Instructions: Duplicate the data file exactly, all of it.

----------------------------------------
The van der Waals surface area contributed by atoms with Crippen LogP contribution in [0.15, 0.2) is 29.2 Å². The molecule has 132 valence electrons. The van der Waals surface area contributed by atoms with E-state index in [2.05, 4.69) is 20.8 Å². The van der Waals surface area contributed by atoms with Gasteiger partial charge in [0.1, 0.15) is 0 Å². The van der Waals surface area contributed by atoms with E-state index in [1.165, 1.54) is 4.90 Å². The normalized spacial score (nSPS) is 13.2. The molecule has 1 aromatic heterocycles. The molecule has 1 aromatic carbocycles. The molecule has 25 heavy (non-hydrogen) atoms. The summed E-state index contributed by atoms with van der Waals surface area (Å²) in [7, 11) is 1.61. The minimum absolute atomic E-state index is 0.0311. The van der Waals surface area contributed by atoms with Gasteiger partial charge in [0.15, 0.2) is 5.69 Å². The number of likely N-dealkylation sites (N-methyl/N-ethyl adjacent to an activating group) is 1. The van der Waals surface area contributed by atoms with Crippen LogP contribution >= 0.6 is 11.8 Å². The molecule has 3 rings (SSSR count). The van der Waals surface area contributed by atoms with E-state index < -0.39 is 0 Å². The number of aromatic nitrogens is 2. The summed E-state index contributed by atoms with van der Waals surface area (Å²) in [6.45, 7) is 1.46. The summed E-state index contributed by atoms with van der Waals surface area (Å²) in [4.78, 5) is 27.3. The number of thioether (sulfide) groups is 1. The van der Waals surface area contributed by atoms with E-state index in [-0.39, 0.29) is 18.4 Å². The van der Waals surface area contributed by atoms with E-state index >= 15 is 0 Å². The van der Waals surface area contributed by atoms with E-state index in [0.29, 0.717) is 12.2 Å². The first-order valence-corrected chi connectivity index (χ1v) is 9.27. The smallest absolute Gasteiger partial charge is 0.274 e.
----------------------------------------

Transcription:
The van der Waals surface area contributed by atoms with Crippen LogP contribution in [0.15, 0.2) is 29.2 Å². The molecule has 132 valence electrons. The van der Waals surface area contributed by atoms with E-state index in [2.05, 4.69) is 20.8 Å². The van der Waals surface area contributed by atoms with Gasteiger partial charge in [0.1, 0.15) is 0 Å². The van der Waals surface area contributed by atoms with E-state index in [1.165, 1.54) is 4.90 Å². The normalized spacial score (nSPS) is 13.2. The molecule has 1 aromatic heterocycles. The molecule has 1 aromatic carbocycles. The molecule has 25 heavy (non-hydrogen) atoms. The summed E-state index contributed by atoms with van der Waals surface area (Å²) in [7, 11) is 1.61. The minimum absolute atomic E-state index is 0.0311. The van der Waals surface area contributed by atoms with Gasteiger partial charge in [0.15, 0.2) is 5.69 Å². The number of likely N-dealkylation sites (N-methyl/N-ethyl adjacent to an activating group) is 1. The van der Waals surface area contributed by atoms with Crippen LogP contribution >= 0.6 is 11.8 Å². The molecule has 3 rings (SSSR count). The van der Waals surface area contributed by atoms with E-state index < -0.39 is 0 Å². The number of aromatic nitrogens is 2. The summed E-state index contributed by atoms with van der Waals surface area (Å²) in [6.45, 7) is 1.46. The summed E-state index contributed by atoms with van der Waals surface area (Å²) in [4.78, 5) is 27.3. The number of thioether (sulfide) groups is 1. The van der Waals surface area contributed by atoms with E-state index in [-0.39, 0.29) is 18.4 Å². The van der Waals surface area contributed by atoms with E-state index >= 15 is 0 Å². The van der Waals surface area contributed by atoms with E-state index in [0.29, 0.717) is 12.2 Å². The first-order valence-corrected chi connectivity index (χ1v) is 9.27. The smallest absolute Gasteiger partial charge is 0.274 e.